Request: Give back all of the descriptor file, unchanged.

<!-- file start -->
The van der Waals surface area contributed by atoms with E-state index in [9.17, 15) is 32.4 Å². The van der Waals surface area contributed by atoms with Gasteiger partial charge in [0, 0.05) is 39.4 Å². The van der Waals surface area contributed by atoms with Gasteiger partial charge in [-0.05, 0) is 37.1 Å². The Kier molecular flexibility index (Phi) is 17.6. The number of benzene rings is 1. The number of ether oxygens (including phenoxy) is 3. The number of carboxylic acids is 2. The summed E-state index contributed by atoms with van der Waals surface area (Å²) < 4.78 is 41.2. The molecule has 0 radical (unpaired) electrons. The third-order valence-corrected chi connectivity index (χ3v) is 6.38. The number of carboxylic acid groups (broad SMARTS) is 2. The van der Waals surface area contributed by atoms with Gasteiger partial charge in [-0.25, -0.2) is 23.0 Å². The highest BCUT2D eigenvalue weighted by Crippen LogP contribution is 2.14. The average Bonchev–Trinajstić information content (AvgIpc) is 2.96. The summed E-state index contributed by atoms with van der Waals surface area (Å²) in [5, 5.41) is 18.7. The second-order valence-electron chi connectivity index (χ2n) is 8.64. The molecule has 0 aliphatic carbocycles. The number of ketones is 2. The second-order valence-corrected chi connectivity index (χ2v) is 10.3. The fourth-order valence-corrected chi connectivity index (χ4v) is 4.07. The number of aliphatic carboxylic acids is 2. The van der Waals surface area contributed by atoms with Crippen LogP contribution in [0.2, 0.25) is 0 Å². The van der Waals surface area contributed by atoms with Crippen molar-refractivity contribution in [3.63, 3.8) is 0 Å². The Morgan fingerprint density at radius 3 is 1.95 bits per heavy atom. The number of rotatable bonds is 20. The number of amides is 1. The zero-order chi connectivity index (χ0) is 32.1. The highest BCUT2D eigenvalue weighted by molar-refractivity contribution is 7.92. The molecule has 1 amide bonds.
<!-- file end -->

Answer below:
The van der Waals surface area contributed by atoms with E-state index in [9.17, 15) is 32.4 Å². The van der Waals surface area contributed by atoms with Gasteiger partial charge in [0, 0.05) is 39.4 Å². The van der Waals surface area contributed by atoms with Gasteiger partial charge in [-0.05, 0) is 37.1 Å². The Kier molecular flexibility index (Phi) is 17.6. The number of benzene rings is 1. The number of ether oxygens (including phenoxy) is 3. The number of carboxylic acids is 2. The summed E-state index contributed by atoms with van der Waals surface area (Å²) < 4.78 is 41.2. The molecule has 0 radical (unpaired) electrons. The third-order valence-corrected chi connectivity index (χ3v) is 6.38. The number of carboxylic acid groups (broad SMARTS) is 2. The van der Waals surface area contributed by atoms with Gasteiger partial charge in [-0.25, -0.2) is 23.0 Å². The highest BCUT2D eigenvalue weighted by Crippen LogP contribution is 2.14. The average Bonchev–Trinajstić information content (AvgIpc) is 2.96. The summed E-state index contributed by atoms with van der Waals surface area (Å²) in [5, 5.41) is 18.7. The second-order valence-electron chi connectivity index (χ2n) is 8.64. The molecule has 0 aliphatic carbocycles. The number of ketones is 2. The second-order valence-corrected chi connectivity index (χ2v) is 10.3. The fourth-order valence-corrected chi connectivity index (χ4v) is 4.07. The number of aliphatic carboxylic acids is 2. The van der Waals surface area contributed by atoms with Crippen LogP contribution in [0.2, 0.25) is 0 Å². The van der Waals surface area contributed by atoms with Crippen molar-refractivity contribution in [3.63, 3.8) is 0 Å². The Morgan fingerprint density at radius 3 is 1.95 bits per heavy atom. The number of rotatable bonds is 20. The number of amides is 1. The zero-order chi connectivity index (χ0) is 32.1. The highest BCUT2D eigenvalue weighted by molar-refractivity contribution is 7.92. The molecule has 1 amide bonds.